With the 150,000 laid-off people, assuming that some 10% of them, or 15,000-20,000, have to go back to their native countries, it will not have a big impact.

Labor shortages have happened in the past, are happening now, and will possibly happen in future, but 20,000 people is just a drop in the bucket. A company like Meta last year seemingly hired such a number of people. So if they have to return to their home countries, it does not matter too much.

There are some other contributing factors, like venture capital funds. I see that some big venture capital funds pumped less money into startups over the past six months, but then started pumping again when there was a wave of generative artificial intelligence. Silicon Valley will have new technologies. Then there will also be new inventions, then everything will return to the old trajectory, money will still be pumped in, people will be recruited, assets of companies in Silicon Valley will increase as before...

I do not know about the distant future, but I think in the near future, after this period when the economy bounces back, the stock market goes up again, and companies no longer face the pressure to lay off, the tech industry will be back to normal.

I strongly believe that in the next 2-5 years, everything will return to the way it was, everything will go up again.

Given the current situation, what will you advise new graduates or those who are applying for tech firms?

This is the worst time for them to graduate now, so options are very simple. You do not have to graduate, right? You can continue to study for a master’s degree, or a PhD degree. Obviously, if you have a job, just go to work, do not wait. Take many interviews at many companies. You should accept many different offers. Do not just take one offer and then stop. Nowadays, many companies make an offer and then withdraw it.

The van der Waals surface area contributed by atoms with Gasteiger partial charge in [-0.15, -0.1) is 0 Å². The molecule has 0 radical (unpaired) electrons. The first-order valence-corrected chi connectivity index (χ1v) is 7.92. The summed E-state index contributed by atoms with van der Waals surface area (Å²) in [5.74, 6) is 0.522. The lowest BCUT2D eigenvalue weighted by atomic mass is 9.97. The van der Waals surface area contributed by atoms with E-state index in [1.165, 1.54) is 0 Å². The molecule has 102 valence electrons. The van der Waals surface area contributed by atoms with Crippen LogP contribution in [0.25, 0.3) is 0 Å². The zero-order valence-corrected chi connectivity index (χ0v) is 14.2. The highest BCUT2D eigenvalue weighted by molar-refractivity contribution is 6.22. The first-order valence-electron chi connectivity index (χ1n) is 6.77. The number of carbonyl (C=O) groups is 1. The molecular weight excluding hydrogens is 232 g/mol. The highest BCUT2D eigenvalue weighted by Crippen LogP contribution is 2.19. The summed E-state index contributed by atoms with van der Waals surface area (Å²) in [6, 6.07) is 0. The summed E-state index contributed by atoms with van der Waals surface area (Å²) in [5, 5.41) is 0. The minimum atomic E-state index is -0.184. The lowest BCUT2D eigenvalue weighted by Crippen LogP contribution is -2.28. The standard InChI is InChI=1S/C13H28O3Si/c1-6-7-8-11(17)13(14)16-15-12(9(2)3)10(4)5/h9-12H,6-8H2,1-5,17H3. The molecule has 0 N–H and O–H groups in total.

I think you should choose a company with good financial potential, which is performing well, making a lot of money, having no pressure from shareholders to sack people or cut costs.

The second direction is choosing startups that have full funding. The simplest option is choosing startups which have just raised funds. Such companies will not have much pressure to lay off employees.

There are a lot of ways. You have to open your mind a bit more. Do not think the U.S. is the only destination. Do not think it is obligatory to work in Silicon Valley. It is a very good place to work, and to develop your tech career. But if that option is not good right now, there are other options that are ok. They are not so bad.

Singapore, Canada and Europe are all very good options for career development, personal development, family and other issues. Then you can go back to the U.S. later. It is not a big deal. It will be much more difficult but not impossible to achieve.


Source: VNE